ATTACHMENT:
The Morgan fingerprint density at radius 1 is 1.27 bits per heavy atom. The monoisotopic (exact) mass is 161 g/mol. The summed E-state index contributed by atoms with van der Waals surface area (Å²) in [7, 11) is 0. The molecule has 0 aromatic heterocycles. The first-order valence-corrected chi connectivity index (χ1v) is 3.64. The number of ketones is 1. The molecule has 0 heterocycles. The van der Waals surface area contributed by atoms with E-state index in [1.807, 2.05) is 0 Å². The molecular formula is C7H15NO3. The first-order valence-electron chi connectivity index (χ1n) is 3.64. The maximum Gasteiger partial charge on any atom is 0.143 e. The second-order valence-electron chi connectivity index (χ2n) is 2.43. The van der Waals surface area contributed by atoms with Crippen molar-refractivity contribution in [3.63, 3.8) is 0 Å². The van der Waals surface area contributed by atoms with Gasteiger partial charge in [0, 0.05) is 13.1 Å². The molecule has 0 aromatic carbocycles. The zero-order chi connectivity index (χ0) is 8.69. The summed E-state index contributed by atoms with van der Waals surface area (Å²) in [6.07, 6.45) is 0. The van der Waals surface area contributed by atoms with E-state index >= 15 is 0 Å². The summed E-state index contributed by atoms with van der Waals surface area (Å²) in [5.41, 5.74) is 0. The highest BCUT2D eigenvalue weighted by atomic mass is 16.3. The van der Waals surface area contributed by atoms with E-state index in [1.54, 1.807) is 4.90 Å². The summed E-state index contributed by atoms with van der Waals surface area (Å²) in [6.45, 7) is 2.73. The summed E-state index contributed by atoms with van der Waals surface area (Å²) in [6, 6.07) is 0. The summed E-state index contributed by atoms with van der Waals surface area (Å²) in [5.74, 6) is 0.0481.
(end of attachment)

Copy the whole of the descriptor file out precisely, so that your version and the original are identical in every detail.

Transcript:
The Morgan fingerprint density at radius 1 is 1.27 bits per heavy atom. The monoisotopic (exact) mass is 161 g/mol. The summed E-state index contributed by atoms with van der Waals surface area (Å²) in [7, 11) is 0. The molecule has 0 aromatic heterocycles. The first-order valence-corrected chi connectivity index (χ1v) is 3.64. The number of ketones is 1. The molecule has 0 heterocycles. The van der Waals surface area contributed by atoms with E-state index in [1.807, 2.05) is 0 Å². The molecular formula is C7H15NO3. The first-order valence-electron chi connectivity index (χ1n) is 3.64. The maximum Gasteiger partial charge on any atom is 0.143 e. The second-order valence-electron chi connectivity index (χ2n) is 2.43. The van der Waals surface area contributed by atoms with Crippen molar-refractivity contribution in [3.63, 3.8) is 0 Å². The van der Waals surface area contributed by atoms with Gasteiger partial charge in [0, 0.05) is 13.1 Å². The molecule has 0 aromatic carbocycles. The zero-order chi connectivity index (χ0) is 8.69. The summed E-state index contributed by atoms with van der Waals surface area (Å²) in [6.07, 6.45) is 0. The van der Waals surface area contributed by atoms with E-state index >= 15 is 0 Å². The summed E-state index contributed by atoms with van der Waals surface area (Å²) in [5.41, 5.74) is 0. The highest BCUT2D eigenvalue weighted by atomic mass is 16.3. The van der Waals surface area contributed by atoms with E-state index in [1.54, 1.807) is 4.90 Å². The summed E-state index contributed by atoms with van der Waals surface area (Å²) in [6.45, 7) is 2.73. The summed E-state index contributed by atoms with van der Waals surface area (Å²) in [6, 6.07) is 0. The summed E-state index contributed by atoms with van der Waals surface area (Å²) in [5.74, 6) is 0.0481.